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The Educator Feature Story

The Educator

Pair of recent grads enjoys COST experience abroad

By Tony Meale

Recent Patton College of Education graduates Michelle Goble and Paige Kerrigan enjoyed a life-changing experience via the Consortium for Overseas Student Teaching (COST) program in 2013. Goble and Kerrigan, who both majored in Integrated Language Arts, lived in Koln, Germany, from late-August through December and taught English to German students ranging in age from fifth to 11th grade.

Michelle Goble and Paige Kerrigan

“Going abroad and leaving friends and family isn’t always the easiest decision to make, but this decision pushed me to want to see what the world has to offer and to go out and experience all that I can,” said Goble. “This became so much more than another teaching experience. It grew to shape my life and pushed me to enjoy the little things in life and appreciate everything that is offered.”

The COST program affords teacher candidates the unique opportunity to live and student-teach abroad for an entire semester. Students are placed in local English-speaking classrooms and get to know the culture and educational system of the host country. Ohio University is one of 15 colleges and universities in the United States participating in the program, which offers experiences in more than a dozen countries.

“COST is a wonderful student-teaching program that provides a truly unique global opportunity for professional and personal growth by going out of the country and experiencing a different culture,” said Dr. Frans Doppen, chair of the Department of Teacher Education. “It is an experience they will then be able to share with their future students.”

Kerrigan, who had previously visited Europe, Asia, and South America, chose Germany because of its central location in the EU, which allowed for prime travel opportunities. She did not speak German – which her fellow teachers loved, as it forced native students to practice their English.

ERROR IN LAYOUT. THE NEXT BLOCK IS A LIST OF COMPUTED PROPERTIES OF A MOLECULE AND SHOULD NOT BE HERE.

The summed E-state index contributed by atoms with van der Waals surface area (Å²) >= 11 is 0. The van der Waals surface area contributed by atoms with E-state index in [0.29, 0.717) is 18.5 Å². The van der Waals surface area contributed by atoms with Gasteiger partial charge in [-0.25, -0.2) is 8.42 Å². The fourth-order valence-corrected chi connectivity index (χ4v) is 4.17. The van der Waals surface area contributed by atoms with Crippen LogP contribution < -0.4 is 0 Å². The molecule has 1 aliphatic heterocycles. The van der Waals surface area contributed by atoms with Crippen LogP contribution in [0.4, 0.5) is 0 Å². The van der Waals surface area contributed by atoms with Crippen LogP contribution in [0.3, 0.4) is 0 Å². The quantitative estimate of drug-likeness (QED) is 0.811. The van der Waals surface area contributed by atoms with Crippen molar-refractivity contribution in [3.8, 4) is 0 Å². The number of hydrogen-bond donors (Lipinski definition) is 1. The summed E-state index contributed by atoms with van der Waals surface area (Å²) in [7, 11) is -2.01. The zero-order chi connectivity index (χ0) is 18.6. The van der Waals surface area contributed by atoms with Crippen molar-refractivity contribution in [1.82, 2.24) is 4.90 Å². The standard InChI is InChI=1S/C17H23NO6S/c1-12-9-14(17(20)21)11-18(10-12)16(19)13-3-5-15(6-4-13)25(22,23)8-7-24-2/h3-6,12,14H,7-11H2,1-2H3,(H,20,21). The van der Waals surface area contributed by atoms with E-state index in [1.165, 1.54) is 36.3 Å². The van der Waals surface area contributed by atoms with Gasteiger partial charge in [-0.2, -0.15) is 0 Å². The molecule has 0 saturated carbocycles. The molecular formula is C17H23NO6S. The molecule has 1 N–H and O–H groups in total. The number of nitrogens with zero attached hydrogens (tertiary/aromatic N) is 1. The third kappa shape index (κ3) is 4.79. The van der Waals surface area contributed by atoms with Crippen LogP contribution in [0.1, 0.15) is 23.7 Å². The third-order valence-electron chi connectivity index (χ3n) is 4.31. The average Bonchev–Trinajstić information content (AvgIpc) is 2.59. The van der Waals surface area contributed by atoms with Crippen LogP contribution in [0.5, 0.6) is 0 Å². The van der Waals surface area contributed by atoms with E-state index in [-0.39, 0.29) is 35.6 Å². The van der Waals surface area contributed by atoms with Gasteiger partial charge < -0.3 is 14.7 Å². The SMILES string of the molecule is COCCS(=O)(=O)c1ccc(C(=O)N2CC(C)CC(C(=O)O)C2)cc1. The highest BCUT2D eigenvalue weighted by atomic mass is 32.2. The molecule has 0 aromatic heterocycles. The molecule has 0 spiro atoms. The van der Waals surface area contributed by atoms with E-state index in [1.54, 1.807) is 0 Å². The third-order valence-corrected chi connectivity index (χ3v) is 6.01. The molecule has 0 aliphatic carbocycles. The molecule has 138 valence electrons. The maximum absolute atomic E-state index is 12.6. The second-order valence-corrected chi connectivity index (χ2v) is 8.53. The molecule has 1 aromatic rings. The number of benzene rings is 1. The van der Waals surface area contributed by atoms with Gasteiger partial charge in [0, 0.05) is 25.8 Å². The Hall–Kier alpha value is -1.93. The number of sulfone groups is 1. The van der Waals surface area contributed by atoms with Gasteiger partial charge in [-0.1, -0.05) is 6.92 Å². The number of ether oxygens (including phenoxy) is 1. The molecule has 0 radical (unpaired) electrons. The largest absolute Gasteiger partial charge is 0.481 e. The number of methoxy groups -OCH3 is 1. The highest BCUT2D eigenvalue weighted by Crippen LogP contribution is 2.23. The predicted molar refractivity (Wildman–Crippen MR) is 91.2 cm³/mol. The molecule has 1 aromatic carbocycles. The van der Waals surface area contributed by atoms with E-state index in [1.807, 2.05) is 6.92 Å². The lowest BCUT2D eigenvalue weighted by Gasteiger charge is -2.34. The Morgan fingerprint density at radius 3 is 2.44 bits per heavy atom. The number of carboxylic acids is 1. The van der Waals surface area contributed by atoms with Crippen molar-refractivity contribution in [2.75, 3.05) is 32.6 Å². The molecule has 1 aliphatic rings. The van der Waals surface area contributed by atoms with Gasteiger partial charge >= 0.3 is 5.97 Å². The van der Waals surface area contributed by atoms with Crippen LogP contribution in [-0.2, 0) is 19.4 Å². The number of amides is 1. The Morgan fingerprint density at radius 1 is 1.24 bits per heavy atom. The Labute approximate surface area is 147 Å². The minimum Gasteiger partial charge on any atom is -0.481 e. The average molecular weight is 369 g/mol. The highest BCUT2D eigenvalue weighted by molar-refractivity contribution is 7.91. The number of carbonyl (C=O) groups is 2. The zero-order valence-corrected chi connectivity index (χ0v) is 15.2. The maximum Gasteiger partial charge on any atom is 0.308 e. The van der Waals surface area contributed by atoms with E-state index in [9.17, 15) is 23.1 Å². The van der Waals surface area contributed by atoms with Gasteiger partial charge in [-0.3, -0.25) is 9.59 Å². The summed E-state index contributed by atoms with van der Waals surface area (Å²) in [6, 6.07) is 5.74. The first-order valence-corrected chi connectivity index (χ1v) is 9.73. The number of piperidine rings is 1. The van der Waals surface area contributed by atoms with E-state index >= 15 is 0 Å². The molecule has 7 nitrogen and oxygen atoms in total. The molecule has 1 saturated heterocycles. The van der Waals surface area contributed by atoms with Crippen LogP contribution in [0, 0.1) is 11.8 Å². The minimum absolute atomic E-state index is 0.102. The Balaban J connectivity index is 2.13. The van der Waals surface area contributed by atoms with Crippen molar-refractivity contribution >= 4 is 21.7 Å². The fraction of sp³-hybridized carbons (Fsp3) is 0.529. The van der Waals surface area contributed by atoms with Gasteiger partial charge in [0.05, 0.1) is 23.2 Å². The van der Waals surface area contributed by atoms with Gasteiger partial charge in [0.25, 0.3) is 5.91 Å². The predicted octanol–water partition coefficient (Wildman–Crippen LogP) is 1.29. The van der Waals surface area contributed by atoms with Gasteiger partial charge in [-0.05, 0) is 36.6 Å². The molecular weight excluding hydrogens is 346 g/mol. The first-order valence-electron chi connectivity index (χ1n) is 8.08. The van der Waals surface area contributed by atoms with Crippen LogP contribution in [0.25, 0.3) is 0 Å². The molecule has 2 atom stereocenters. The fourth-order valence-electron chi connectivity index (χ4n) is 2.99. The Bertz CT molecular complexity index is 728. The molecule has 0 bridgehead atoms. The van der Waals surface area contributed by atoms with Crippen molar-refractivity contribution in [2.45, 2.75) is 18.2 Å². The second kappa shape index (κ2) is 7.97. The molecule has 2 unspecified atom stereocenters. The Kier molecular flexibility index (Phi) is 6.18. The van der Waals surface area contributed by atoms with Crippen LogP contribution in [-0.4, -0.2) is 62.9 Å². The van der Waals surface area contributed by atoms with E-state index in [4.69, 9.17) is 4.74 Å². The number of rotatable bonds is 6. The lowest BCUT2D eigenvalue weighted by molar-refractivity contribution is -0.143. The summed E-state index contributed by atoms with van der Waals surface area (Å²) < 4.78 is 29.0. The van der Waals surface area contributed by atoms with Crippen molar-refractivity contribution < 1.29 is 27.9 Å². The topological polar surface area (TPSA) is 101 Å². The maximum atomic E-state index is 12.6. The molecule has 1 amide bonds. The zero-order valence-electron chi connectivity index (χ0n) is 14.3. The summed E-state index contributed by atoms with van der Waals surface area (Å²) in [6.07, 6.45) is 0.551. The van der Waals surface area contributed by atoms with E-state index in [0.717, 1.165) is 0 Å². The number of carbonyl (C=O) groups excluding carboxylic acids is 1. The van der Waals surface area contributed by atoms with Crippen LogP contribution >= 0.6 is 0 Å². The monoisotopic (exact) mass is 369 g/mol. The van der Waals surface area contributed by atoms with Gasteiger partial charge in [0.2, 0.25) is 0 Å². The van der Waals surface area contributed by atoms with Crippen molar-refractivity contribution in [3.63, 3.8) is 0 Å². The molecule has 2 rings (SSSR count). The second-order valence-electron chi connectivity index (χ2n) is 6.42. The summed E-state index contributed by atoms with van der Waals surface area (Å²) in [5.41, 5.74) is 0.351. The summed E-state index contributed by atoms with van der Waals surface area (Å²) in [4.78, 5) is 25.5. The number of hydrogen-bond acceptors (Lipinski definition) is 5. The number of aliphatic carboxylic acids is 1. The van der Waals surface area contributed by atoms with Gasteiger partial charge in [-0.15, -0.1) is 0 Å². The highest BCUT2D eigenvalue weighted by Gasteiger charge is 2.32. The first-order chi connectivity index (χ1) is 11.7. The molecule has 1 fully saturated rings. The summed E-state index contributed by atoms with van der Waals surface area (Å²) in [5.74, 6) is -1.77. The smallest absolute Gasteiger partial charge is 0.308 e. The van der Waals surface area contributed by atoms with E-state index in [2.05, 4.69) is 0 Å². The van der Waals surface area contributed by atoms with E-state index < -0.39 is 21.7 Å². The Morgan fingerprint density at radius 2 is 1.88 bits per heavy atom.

“It wasn’t difficult with the older students, but for the fifth graders it was difficult because it was their first time ever learning English,” said Kerrigan, who also coached boys high school basketball. “They were convinced I knew German and would always speak to me in German.”

Goble, like Kerrigan, had plenty of prior experience abroad but became interested in Germany as a high school junior when her family hosted a transfer student from Berlin. Goble considered student-teaching in the United States, but the COST program was simply too good to pass up.

“It is rare to find an opportunity to live abroad and work and teach with kids,” said Goble, who also coached a sixth-grade swimming team. “It made me more independent and confident in working with kids and being on my own."


Goble and Kerrigan did not take coursework while in Germany but wrote reflections about their experience, among various internship requirements. They also took a global-experience class and student-taught for two weeks prior to going abroad.

“What surprised me was how at home I felt as soon as I got there,” said Kerrigan. “It was not as intimidating as I thought it would be. Germany is a very modern culture that also keeps a strong hold on tradition.”

Goble and Kerrigan traveled quite a bit while in Europe, making trips to Austria, Croatia, Czech Republic, England, Ireland, Italy, Prague, Slovenia, Switzerland, and Vienna, among other countries.

“Although we may speak difference languages, practice different religions, or wear different clothes,” said Goble, “this experience really showed me that deep down we are not that different at all.”

It also inspired both women after graduating last December. Kerrigan, who wants to work in youth development programs, is getting a Master’s in Science and Recreation from the School of Public Health at Indiana University and is open to living and working abroad.

Paige and Michelle

“(The COST) program truly made me who I am today because it forced me out of my comfort zone,” said Kerrigan. “I miss it and think about it every day.”

Goble, meanwhile, is teaching English in Japan and plans to be there for at least a year.

“I didn’t want to be just one person in a crowd,” Goble said of her COST experience. “I wanted to stand out and create a memory and a life-changing experience. Everyone I met while I was abroad impacted my life in some way or another and helped make the trip an amazing experience – one I will never forget.”